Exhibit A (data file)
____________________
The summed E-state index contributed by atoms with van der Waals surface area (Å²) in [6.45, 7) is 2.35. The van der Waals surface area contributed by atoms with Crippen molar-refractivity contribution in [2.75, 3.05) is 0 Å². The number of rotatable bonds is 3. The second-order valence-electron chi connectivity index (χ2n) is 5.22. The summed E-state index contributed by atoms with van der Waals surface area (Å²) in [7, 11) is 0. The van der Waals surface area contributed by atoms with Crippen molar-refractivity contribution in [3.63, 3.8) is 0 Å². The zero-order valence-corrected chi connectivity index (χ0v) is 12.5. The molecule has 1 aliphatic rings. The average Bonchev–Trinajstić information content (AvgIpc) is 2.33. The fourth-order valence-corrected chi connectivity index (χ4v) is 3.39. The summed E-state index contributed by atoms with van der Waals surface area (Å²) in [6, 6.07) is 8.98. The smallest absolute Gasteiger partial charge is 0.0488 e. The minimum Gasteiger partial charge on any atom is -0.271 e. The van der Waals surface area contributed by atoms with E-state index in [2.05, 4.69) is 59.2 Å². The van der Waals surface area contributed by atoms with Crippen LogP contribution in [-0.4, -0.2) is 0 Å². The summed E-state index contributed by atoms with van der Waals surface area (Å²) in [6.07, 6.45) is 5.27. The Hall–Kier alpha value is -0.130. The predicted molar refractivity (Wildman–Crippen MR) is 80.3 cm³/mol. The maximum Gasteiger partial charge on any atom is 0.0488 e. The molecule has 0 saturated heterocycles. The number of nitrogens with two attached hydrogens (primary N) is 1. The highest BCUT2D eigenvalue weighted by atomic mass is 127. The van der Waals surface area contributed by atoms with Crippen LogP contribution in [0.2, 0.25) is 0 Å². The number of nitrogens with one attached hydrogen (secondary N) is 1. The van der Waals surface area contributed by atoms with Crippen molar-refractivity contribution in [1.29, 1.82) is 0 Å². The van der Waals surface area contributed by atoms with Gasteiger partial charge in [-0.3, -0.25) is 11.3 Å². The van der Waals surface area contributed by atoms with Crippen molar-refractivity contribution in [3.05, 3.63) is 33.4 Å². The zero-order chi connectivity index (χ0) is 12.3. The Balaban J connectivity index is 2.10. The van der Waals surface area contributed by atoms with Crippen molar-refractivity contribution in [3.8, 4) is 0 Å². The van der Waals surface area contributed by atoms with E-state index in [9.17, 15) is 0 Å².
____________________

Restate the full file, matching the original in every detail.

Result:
The summed E-state index contributed by atoms with van der Waals surface area (Å²) in [6.45, 7) is 2.35. The van der Waals surface area contributed by atoms with Crippen molar-refractivity contribution in [2.75, 3.05) is 0 Å². The number of rotatable bonds is 3. The second-order valence-electron chi connectivity index (χ2n) is 5.22. The summed E-state index contributed by atoms with van der Waals surface area (Å²) in [7, 11) is 0. The van der Waals surface area contributed by atoms with Crippen molar-refractivity contribution in [3.63, 3.8) is 0 Å². The zero-order valence-corrected chi connectivity index (χ0v) is 12.5. The molecule has 1 aliphatic rings. The average Bonchev–Trinajstić information content (AvgIpc) is 2.33. The fourth-order valence-corrected chi connectivity index (χ4v) is 3.39. The summed E-state index contributed by atoms with van der Waals surface area (Å²) in [6, 6.07) is 8.98. The smallest absolute Gasteiger partial charge is 0.0488 e. The minimum Gasteiger partial charge on any atom is -0.271 e. The van der Waals surface area contributed by atoms with E-state index in [2.05, 4.69) is 59.2 Å². The van der Waals surface area contributed by atoms with Crippen LogP contribution in [-0.4, -0.2) is 0 Å². The summed E-state index contributed by atoms with van der Waals surface area (Å²) in [6.07, 6.45) is 5.27. The Hall–Kier alpha value is -0.130. The predicted molar refractivity (Wildman–Crippen MR) is 80.3 cm³/mol. The maximum Gasteiger partial charge on any atom is 0.0488 e. The molecule has 0 saturated heterocycles. The number of nitrogens with two attached hydrogens (primary N) is 1. The highest BCUT2D eigenvalue weighted by atomic mass is 127. The van der Waals surface area contributed by atoms with Crippen LogP contribution in [0.2, 0.25) is 0 Å². The number of nitrogens with one attached hydrogen (secondary N) is 1. The van der Waals surface area contributed by atoms with Crippen molar-refractivity contribution in [1.29, 1.82) is 0 Å². The van der Waals surface area contributed by atoms with Gasteiger partial charge in [-0.3, -0.25) is 11.3 Å². The van der Waals surface area contributed by atoms with Crippen molar-refractivity contribution in [3.05, 3.63) is 33.4 Å². The zero-order chi connectivity index (χ0) is 12.3. The Balaban J connectivity index is 2.10. The van der Waals surface area contributed by atoms with Crippen molar-refractivity contribution in [3.8, 4) is 0 Å². The van der Waals surface area contributed by atoms with E-state index in [9.17, 15) is 0 Å².